Wine Legend: Santa Rita, Casa Real 1989
- Bottles produced 12,000
- Composition 100% Cabernet Sauvignon
- Yield 40hl/ha
- Alcohol 12.5%
- Release price £9.99
- Price today n/a
A legend because…
This was the first vintage of Santa Rita’s icon wine, and it soon became established as one of Chile’s greatest Cabernets. It is only produced in exceptional years in order to retain the quality level set by the 1989 vintage. None was released in 1992, 2000 nor 2006. The winemakers had been aware for some years that Santa Rita’s Carneros Viejo vineyard was capable of producing exceptional Cabernet, but it was only in 1989 that they took the decision to offer a separate bottling under the Casa Real label.
This vintage is extremely scarce and only five bottles remain in the Santa Rita cellars.
Santa Rita was founded in 1880 and acquired a century later by the late Ricardo Claro, a tycoon with diversified interests. He expanded the company by acquiring other wineries, such as Carmen, and opening the Doña Paula winery in Argentina. In the mid-1980s he launched an export drive, which hugely increased the international availability of Santa Rita wines. Their success has been boosted by the shrewd recruitment of winemakers, such as the consultant Patrick Valette and the veteran in-house winemaker Cecilia Torres Salinas. She was trained at Santa Rita under Ignacio Recabarren and then spent time in the late 1980s at La Rosa and Luis Felipe Edwards before returning to Santa Rita as chief winemaker in 1990.
The pair of winemakers had been experimenting with the wine that would eventually become Casa Real for the best part of a decade.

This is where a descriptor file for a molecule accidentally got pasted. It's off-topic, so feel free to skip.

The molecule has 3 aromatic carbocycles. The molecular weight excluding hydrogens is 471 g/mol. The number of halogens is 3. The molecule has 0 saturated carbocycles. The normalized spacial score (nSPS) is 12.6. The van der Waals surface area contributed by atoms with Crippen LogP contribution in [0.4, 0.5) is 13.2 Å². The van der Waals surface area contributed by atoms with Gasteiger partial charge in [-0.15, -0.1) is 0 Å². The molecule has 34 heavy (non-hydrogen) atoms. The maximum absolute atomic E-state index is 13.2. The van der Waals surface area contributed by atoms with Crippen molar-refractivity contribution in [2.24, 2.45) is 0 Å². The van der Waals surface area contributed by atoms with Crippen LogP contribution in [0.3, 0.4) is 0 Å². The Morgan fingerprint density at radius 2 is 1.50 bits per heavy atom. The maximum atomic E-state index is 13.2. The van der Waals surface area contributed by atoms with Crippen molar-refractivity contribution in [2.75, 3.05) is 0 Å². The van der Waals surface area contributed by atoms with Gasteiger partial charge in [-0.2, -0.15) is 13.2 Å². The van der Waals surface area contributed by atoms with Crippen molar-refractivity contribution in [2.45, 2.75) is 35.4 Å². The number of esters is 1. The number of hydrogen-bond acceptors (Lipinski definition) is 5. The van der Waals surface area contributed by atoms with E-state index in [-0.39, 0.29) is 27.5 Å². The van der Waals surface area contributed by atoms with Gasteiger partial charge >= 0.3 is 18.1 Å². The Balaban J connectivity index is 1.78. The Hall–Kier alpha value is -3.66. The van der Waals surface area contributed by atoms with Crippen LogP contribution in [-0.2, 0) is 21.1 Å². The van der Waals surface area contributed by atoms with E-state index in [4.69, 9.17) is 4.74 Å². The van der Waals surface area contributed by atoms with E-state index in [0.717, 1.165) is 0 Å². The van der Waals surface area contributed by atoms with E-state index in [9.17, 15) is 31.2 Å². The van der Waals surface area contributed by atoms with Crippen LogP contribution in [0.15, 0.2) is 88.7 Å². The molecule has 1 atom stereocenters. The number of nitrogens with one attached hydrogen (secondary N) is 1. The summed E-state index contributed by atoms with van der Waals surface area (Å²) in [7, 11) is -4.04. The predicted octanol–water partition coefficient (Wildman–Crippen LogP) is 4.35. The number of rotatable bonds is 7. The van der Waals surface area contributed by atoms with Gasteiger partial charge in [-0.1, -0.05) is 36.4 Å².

From the first vintage to the present day the winemaker has been Cecilia Torres Salinas, and since 2009 her work within Santa Rita is devoted exclusively to the production of Casa Real. For her, the primary criterion for selection is the quality of the tannins, as she seeks both accessibility and ageability.
Together with 1982, 1989 is regarded as the best vintage of the 1980s in the Maipo region. Yields were quite generous – in more recent vintages they have been far more restricted than they were back then.
Torres also picked much earlier than she would today, as she was seeking elegance rather than roundness.
The vineyard, called Carneros Viejo, is a single block of around 20ha (hectares) located within the Alto Jahuel zone in Alto Maipo, where the soils are alluvial over a clay subsoil. This vineyard is located quite close to the Santa Rita winery at an elevation of 500 metres, and the vines are now 50 years old and in good condition. The vineyard contains three different selections of Cabernet planted together in a field blend. Alto Maipo is widely considered the finest region in Chile for Cabernet Sauvignon.
Yields at Carneros Viejo are low, and today they never exceed 30 hectolitres per hectare.
A pure Cabernet Sauvignon, Casa Real is given a 20-day maceration, then aged in barriques for up to 15 months. In 1989 the wine was fermented in large wooden casks, but today vinification takes place in stainless steel.
Torres always preferred a very gentle extraction, with brief pumpovers, the aim being to retain the elegance and velvety character of the wine, with tannins that are present but discreet. In the mid-1980s Santa Rita began to import new French barrels, so it was logical that its top red wine should be aged entirely in new oak, although today the proportion has dropped to 90%.
Written recollections of this wine are scarce. Torres herself regards Casa Real as a work in progress: ‘In 1989 we were far less worried about potential greenness in the wines, whereas today we pick at much higher sugar levels to obtain more roundness and softness. In 1989 we vinified in a classic way, but today we are experimenting with barrel fermentation for a small proportion.’
In 2013, Peter Richards MW wrote: ‘Lovely dried fruit, leather and tobacco nose. Lots of age here. But lovely cogency and fluidity on palate. Still got good juicy acid. Earthy tannins. Not at all decrepit. Roasted green pepper, may have been green and mean when young! But it’s a lovely, old school, traditional Chilean Cab, just lovely to drink.’
Originally published in the October 2013 issue of Decanter